SCHWARTZ: The show is almost nonstop dancing. Garen Scribner, who replaced Fairchild on Broadway, now plays Jerry Mulligan on the tour. His leap onto the stage during the climactic "American In Paris" ballet is heart-stopping. But all the production numbers are terrific beginning with "I Got Rhythm."


GAREN SCRIBNER: (As Jerry Mulligan) Look. Look at their faces. People need to laugh. Paris needs it.

UNIDENTIFIED ACTOR: (As character) Who said music has to cheer people up?

SCRIBNER: (As Jerry Mulligan) I say it. (Singing) All my trouble, I don't mind him. You won't find him 'round my door. I got starlight. I got sweet dreams. I got my gal. Who could ask for anything more? Who could ask for anything more?

UNIDENTIFIED ACTRESS: (As character, singing) I got rhythm...

SCHWARTZ: An unfamiliar song like "Fidgety Feet" gets an irresistibly witty and charming run around. "I'll Build A Stairway To Paradise" which is also in the film is worthy of Ziegfeld with a rockettes-like kick line on a set that looks like Radio City Music Hall in all its glory. I wish I could say the whole show was more than the sum of its best parts. The weakest element of the movie is its thin and sentimental plot. And instead of refining it, playwright Craig Lucas has expanded it and made it even more heavy-handed. The revelation about the heroine's past takes only a few seconds in the movie.

In the show, it's a scene without music and a big dead spot. The songs here seem even more pasted together than they are in the movie. And even more damaging, there's no central love duet - nothing with the emotional resonance of "Our Love Is Here To Stay," which is surprisingly not in the show. George Balanchine made a memorable ballet called "Who Cares" that uses many of the same Gershwin tunes. It has no plot and no characters, but it's got more human feeling than anything in "An American In Paris." Still, what the show has is the dancing, the terrific production numbers and all that wonderful Gershwin music.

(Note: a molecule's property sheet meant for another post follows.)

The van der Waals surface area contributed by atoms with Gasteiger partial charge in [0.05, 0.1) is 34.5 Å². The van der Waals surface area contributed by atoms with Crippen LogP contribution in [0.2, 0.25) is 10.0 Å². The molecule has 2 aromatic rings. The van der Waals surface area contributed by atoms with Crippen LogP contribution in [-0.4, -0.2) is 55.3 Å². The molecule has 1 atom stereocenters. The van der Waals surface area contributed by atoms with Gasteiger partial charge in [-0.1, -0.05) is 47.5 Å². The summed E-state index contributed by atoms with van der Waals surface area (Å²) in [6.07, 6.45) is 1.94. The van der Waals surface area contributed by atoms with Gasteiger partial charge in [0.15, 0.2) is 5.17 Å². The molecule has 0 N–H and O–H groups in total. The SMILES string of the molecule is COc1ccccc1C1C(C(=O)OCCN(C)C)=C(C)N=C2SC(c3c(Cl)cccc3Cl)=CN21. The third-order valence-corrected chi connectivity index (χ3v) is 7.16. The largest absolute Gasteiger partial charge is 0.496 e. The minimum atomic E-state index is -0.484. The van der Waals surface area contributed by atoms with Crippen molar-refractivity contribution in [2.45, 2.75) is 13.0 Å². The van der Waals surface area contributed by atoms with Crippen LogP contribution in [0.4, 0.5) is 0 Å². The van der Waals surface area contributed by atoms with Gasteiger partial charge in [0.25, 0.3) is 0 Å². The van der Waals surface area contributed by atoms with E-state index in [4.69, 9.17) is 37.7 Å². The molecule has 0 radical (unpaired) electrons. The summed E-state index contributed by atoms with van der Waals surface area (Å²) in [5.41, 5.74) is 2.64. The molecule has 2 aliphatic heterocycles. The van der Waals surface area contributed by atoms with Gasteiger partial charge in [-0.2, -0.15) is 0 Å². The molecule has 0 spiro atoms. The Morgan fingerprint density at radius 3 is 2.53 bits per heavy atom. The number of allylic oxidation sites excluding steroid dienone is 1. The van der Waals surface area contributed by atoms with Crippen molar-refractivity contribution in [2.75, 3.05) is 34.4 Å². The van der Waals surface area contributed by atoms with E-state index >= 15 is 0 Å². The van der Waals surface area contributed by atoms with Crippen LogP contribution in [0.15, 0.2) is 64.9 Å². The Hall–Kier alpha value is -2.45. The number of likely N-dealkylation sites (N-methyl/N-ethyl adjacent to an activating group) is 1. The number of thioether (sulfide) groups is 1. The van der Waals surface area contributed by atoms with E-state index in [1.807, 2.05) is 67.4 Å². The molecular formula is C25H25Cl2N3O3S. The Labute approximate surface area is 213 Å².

GROSS: Lloyd Schwartz teaches poetry in the MFA creative writing program at the University of Massachusetts, Boston, and writes about classical music for New York Arts. Tomorrow on FRESH AIR, my guest will be longtime LGBT rights activist Cleve Jones. He worked with Harvey Milk in San Francisco, co-founded the San Francisco AIDS Foundation and conceived the AIDS Memorial Quilt. He's had AIDS for many years. Few of his old friends survived the epidemic. His new memoir is meant to document what his generation fought for, won and lost. I hope you'll join us.

FRESH AIR's executive producer is Danny Miller. Our technical director and engineer is Audrey Bentham. Our associate producer for online media is Molly Seavy-Nesper. Roberta Shorrock directs the show. I'm Terry Gross. Transcript provided by NPR, Copyright NPR.

Lloyd Schwartz is the classical music critic for NPR's Fresh Air with Terry Gross.